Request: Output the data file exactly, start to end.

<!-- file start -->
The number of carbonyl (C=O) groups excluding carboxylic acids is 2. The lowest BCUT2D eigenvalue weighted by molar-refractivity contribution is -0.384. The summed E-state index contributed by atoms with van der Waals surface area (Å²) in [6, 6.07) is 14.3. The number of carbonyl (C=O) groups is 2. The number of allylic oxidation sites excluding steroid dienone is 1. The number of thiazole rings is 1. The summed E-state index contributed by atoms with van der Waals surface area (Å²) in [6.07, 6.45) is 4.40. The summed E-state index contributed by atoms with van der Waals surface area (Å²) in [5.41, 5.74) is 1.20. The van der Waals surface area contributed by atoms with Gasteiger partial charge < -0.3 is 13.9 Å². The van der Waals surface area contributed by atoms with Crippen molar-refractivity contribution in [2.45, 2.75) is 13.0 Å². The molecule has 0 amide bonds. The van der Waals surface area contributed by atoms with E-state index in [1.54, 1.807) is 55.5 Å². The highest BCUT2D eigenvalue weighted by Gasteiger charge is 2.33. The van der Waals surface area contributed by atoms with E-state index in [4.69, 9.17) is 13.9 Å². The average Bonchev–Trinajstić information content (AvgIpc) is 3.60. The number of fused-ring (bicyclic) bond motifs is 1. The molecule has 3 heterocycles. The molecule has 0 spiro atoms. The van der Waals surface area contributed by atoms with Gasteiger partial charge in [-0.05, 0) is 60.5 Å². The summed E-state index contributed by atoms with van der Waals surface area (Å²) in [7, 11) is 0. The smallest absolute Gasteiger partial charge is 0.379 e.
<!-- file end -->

The number of carbonyl (C=O) groups excluding carboxylic acids is 2. The lowest BCUT2D eigenvalue weighted by molar-refractivity contribution is -0.384. The summed E-state index contributed by atoms with van der Waals surface area (Å²) in [6, 6.07) is 14.3. The number of carbonyl (C=O) groups is 2. The number of allylic oxidation sites excluding steroid dienone is 1. The number of thiazole rings is 1. The summed E-state index contributed by atoms with van der Waals surface area (Å²) in [6.07, 6.45) is 4.40. The summed E-state index contributed by atoms with van der Waals surface area (Å²) in [5.41, 5.74) is 1.20. The van der Waals surface area contributed by atoms with Gasteiger partial charge < -0.3 is 13.9 Å². The van der Waals surface area contributed by atoms with Crippen molar-refractivity contribution in [2.45, 2.75) is 13.0 Å². The molecule has 0 amide bonds. The van der Waals surface area contributed by atoms with E-state index in [1.54, 1.807) is 55.5 Å². The highest BCUT2D eigenvalue weighted by Gasteiger charge is 2.33. The van der Waals surface area contributed by atoms with E-state index in [4.69, 9.17) is 13.9 Å². The average Bonchev–Trinajstić information content (AvgIpc) is 3.60. The number of fused-ring (bicyclic) bond motifs is 1. The molecule has 3 heterocycles. The molecule has 0 spiro atoms. The van der Waals surface area contributed by atoms with Gasteiger partial charge in [-0.05, 0) is 60.5 Å². The summed E-state index contributed by atoms with van der Waals surface area (Å²) in [7, 11) is 0. The smallest absolute Gasteiger partial charge is 0.379 e.